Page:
To fill out the lineup, LSU will have more than enough perfectly countable fulls. Finnegan has been clean for 9.825-9.850 for two seasons now, and while Priessman‘s constant history of leg injuries means the team won’t ever depend on her for VT/FX the way we expected when she was an elite, she did get strong scores for fulls last season. Macadaeg also impressed at Gymnastics 101 with improved amplitude on her full, reasserting herself as another real option. Also on the list will be Cannamela and Kirby should injuries dictate, but LSU may not have to dig that far into the depth bag.

Expect 49.4s and 49.5s here and there throughout the season, keeping LSU up with the top schools. Will it be every week, and will the scores be as high as last year? Not necessarily.


Bars
Lineup locks
Priessman (9.925), Edney (9.900), Hambrick (9.885), Finnegan (9.880), Harrold (9.855)
Lineup options
Durante (FR), Kirby (-), Macadaeg (-), Cannamela (9.662 in 2016)

The bars lineup remains the most intact, so expect the results to be pretty consistent compared to last season. Five of the six return from the final 2017 lineup, where Priessman and Finnegan will again lead the scoring. Priessman is currently returning from successfully filling up her knee-surgery rewards card but should be ready for the season and already has everyone excited by showing improved leg form on the Pak and DLO.

Edney and Hambrick were good for 9.850-9.900 pretty much every time out last season and will expect the same for 2018. Harrold must figure as well, though a few built-in deductions (and a double front dismount) kept her score in the 9.8s last season. LSU has removed the Shap 1/2 for 2018 in an effort to minimize those deductions and will hope that on the days she sticks, she can now start getting 9.900. Harrold’s career-high on bars is 9.875, and she’s Ruby Harrold, and that will never do.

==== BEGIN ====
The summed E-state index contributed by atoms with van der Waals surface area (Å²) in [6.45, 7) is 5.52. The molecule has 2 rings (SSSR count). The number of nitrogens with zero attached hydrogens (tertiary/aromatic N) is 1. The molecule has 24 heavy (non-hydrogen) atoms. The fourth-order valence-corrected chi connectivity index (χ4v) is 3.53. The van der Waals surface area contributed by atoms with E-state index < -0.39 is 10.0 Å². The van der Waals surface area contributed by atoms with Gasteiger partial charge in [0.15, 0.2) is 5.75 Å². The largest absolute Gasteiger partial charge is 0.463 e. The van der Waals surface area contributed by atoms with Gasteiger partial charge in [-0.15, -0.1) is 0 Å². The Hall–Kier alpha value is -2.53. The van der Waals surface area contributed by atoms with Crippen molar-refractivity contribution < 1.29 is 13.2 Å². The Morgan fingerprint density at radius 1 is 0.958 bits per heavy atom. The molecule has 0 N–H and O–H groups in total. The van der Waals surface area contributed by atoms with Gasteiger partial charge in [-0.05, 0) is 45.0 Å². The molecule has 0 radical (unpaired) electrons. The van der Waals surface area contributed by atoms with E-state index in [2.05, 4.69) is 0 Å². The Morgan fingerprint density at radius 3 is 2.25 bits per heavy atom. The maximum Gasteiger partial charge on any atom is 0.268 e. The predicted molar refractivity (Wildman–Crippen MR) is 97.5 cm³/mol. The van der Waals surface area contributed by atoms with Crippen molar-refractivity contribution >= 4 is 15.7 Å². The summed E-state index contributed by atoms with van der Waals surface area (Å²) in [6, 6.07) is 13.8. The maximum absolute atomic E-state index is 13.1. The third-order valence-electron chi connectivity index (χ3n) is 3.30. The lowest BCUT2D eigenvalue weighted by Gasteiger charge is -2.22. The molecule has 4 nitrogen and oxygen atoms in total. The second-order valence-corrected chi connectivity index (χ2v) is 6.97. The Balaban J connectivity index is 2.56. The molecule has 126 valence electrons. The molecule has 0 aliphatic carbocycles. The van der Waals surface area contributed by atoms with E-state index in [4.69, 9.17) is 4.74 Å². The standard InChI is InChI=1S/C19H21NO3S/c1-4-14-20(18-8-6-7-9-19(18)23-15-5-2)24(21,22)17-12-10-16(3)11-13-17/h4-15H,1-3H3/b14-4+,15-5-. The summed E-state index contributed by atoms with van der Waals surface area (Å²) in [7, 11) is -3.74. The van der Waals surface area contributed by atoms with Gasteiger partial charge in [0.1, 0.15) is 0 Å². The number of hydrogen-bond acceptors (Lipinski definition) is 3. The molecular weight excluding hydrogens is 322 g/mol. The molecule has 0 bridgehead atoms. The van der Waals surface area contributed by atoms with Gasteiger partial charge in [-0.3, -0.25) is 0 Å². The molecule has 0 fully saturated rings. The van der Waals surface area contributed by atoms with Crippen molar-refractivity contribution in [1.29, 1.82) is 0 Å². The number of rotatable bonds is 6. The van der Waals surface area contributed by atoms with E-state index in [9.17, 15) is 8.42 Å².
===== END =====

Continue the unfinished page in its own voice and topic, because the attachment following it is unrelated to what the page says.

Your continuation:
The only change to the lineup will be the role vacated by Zamardi, which looks like it goes to Durante. Like Priessman, Durante has been out with cartilage cleanup surgery, but she has the handstands to make this lineup and factor significantly. LSU was typically 49.3s and 49.4s on bars last year, and the same should go for 2018.

When backups are required, Kirby looks like the best choice, a routine that could reasonably get a 9.800 but probably won’t break into the best-case-scenario six.


Beam
Lineup locks
Finnegan (9.945), Macadaeg (9.900), Hambrick (9.900), Edney (9.875)
Lineup options
Desiderio (FR), Campbell (FR), Kirby (-), Li (9.755), Cannamela (9.650 in 2016), Priessman (9.525), Dean (FR)

Beam has been a major strength for LSU over the last three seasons and should remain one in 2018.

But of course, we need to talk about the positions of Macadaeg and Hambrick. If you’re familiar with this site, you know I love an effective score-building strategy, and starting with Macadaeg and Hambrick has been effective. Ascending-quality lineup orders are for losers. At the same time, starting with two great beamers is a luxury that really only works if a team also has big scores at the very end of the lineup, as LSU did last season with Finnegan and Gnat. Otherwise, the numbers can plateau quite easily (see teams that move their best beamer to the first spot to try to gain consistency).

This year, LSU needs a new partner in crime for Finnegan at the back of the lineup to keep that strategy intact, the best option looking like Desiderio. Desiderio has always shown an impressive mixture of power and splits on beam that should do quite well for her in college. Edney will also return to the lineup, rounding out a group of five that will expect plenty of 49.4s.